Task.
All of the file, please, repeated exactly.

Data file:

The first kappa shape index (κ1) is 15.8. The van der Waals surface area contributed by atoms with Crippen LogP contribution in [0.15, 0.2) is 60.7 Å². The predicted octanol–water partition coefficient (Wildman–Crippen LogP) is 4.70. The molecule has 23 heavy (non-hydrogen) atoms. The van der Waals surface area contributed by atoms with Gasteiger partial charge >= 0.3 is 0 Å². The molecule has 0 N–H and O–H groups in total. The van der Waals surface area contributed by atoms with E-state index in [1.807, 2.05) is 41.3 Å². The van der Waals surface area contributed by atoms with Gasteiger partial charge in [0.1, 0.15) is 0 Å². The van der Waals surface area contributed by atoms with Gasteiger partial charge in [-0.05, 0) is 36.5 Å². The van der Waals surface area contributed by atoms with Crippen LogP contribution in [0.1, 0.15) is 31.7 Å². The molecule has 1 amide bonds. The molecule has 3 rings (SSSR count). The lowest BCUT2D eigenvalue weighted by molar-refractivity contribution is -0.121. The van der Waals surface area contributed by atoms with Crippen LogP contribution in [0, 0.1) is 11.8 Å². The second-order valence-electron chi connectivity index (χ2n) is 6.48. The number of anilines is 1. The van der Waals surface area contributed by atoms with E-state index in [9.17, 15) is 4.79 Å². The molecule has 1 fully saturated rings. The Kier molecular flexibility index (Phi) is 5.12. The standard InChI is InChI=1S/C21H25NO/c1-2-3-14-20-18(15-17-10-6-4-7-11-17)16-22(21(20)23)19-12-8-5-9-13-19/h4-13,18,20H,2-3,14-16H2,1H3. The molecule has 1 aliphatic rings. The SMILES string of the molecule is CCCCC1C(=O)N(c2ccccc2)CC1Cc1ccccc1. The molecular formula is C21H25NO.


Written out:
The first kappa shape index (κ1) is 15.8. The van der Waals surface area contributed by atoms with Crippen LogP contribution in [0.15, 0.2) is 60.7 Å². The predicted octanol–water partition coefficient (Wildman–Crippen LogP) is 4.70. The molecule has 23 heavy (non-hydrogen) atoms. The van der Waals surface area contributed by atoms with Gasteiger partial charge >= 0.3 is 0 Å². The molecule has 0 N–H and O–H groups in total. The van der Waals surface area contributed by atoms with E-state index in [1.807, 2.05) is 41.3 Å². The van der Waals surface area contributed by atoms with Gasteiger partial charge in [0.1, 0.15) is 0 Å². The van der Waals surface area contributed by atoms with Gasteiger partial charge in [-0.05, 0) is 36.5 Å². The van der Waals surface area contributed by atoms with Crippen LogP contribution in [0.1, 0.15) is 31.7 Å². The molecule has 1 amide bonds. The molecule has 3 rings (SSSR count). The lowest BCUT2D eigenvalue weighted by molar-refractivity contribution is -0.121. The van der Waals surface area contributed by atoms with Crippen LogP contribution in [0, 0.1) is 11.8 Å². The second-order valence-electron chi connectivity index (χ2n) is 6.48. The number of anilines is 1. The van der Waals surface area contributed by atoms with E-state index in [9.17, 15) is 4.79 Å². The molecule has 1 fully saturated rings. The Kier molecular flexibility index (Phi) is 5.12. The standard InChI is InChI=1S/C21H25NO/c1-2-3-14-20-18(15-17-10-6-4-7-11-17)16-22(21(20)23)19-12-8-5-9-13-19/h4-13,18,20H,2-3,14-16H2,1H3. The molecule has 1 aliphatic rings. The SMILES string of the molecule is CCCCC1C(=O)N(c2ccccc2)CC1Cc1ccccc1. The molecular formula is C21H25NO.